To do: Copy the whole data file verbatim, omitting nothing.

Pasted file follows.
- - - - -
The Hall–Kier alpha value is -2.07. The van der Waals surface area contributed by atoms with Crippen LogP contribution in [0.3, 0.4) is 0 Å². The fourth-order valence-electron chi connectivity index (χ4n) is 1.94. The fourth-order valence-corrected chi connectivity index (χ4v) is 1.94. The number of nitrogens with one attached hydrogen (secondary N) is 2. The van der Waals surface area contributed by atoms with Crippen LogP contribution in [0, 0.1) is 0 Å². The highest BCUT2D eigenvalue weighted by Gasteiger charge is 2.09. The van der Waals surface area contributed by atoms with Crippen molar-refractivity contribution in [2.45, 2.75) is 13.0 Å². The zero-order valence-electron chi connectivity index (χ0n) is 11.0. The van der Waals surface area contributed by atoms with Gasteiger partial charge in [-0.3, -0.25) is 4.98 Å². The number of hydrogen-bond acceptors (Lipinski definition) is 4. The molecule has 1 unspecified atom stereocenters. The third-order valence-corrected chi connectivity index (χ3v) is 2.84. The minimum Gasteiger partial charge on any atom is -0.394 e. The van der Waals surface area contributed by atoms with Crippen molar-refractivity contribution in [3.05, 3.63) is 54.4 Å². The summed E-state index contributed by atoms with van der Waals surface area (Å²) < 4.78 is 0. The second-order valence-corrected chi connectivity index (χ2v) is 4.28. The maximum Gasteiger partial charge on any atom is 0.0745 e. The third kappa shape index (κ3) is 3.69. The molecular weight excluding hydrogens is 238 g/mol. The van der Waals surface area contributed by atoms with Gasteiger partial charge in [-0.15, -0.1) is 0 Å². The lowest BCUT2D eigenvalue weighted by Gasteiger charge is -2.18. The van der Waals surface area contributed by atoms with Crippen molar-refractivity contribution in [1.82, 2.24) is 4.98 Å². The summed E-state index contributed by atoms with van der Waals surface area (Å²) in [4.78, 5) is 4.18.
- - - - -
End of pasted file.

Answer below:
The Hall–Kier alpha value is -2.07. The van der Waals surface area contributed by atoms with Crippen LogP contribution in [0.3, 0.4) is 0 Å². The fourth-order valence-electron chi connectivity index (χ4n) is 1.94. The fourth-order valence-corrected chi connectivity index (χ4v) is 1.94. The number of nitrogens with one attached hydrogen (secondary N) is 2. The van der Waals surface area contributed by atoms with Crippen LogP contribution in [0, 0.1) is 0 Å². The highest BCUT2D eigenvalue weighted by Gasteiger charge is 2.09. The van der Waals surface area contributed by atoms with Crippen molar-refractivity contribution in [2.45, 2.75) is 13.0 Å². The zero-order valence-electron chi connectivity index (χ0n) is 11.0. The van der Waals surface area contributed by atoms with Gasteiger partial charge in [-0.3, -0.25) is 4.98 Å². The number of hydrogen-bond acceptors (Lipinski definition) is 4. The molecule has 1 unspecified atom stereocenters. The third-order valence-corrected chi connectivity index (χ3v) is 2.84. The minimum Gasteiger partial charge on any atom is -0.394 e. The van der Waals surface area contributed by atoms with Crippen molar-refractivity contribution in [3.05, 3.63) is 54.4 Å². The summed E-state index contributed by atoms with van der Waals surface area (Å²) < 4.78 is 0. The second-order valence-corrected chi connectivity index (χ2v) is 4.28. The maximum Gasteiger partial charge on any atom is 0.0745 e. The third kappa shape index (κ3) is 3.69. The molecular weight excluding hydrogens is 238 g/mol. The van der Waals surface area contributed by atoms with Gasteiger partial charge in [-0.15, -0.1) is 0 Å². The lowest BCUT2D eigenvalue weighted by Gasteiger charge is -2.18. The van der Waals surface area contributed by atoms with Crippen molar-refractivity contribution in [1.82, 2.24) is 4.98 Å². The summed E-state index contributed by atoms with van der Waals surface area (Å²) in [4.78, 5) is 4.18.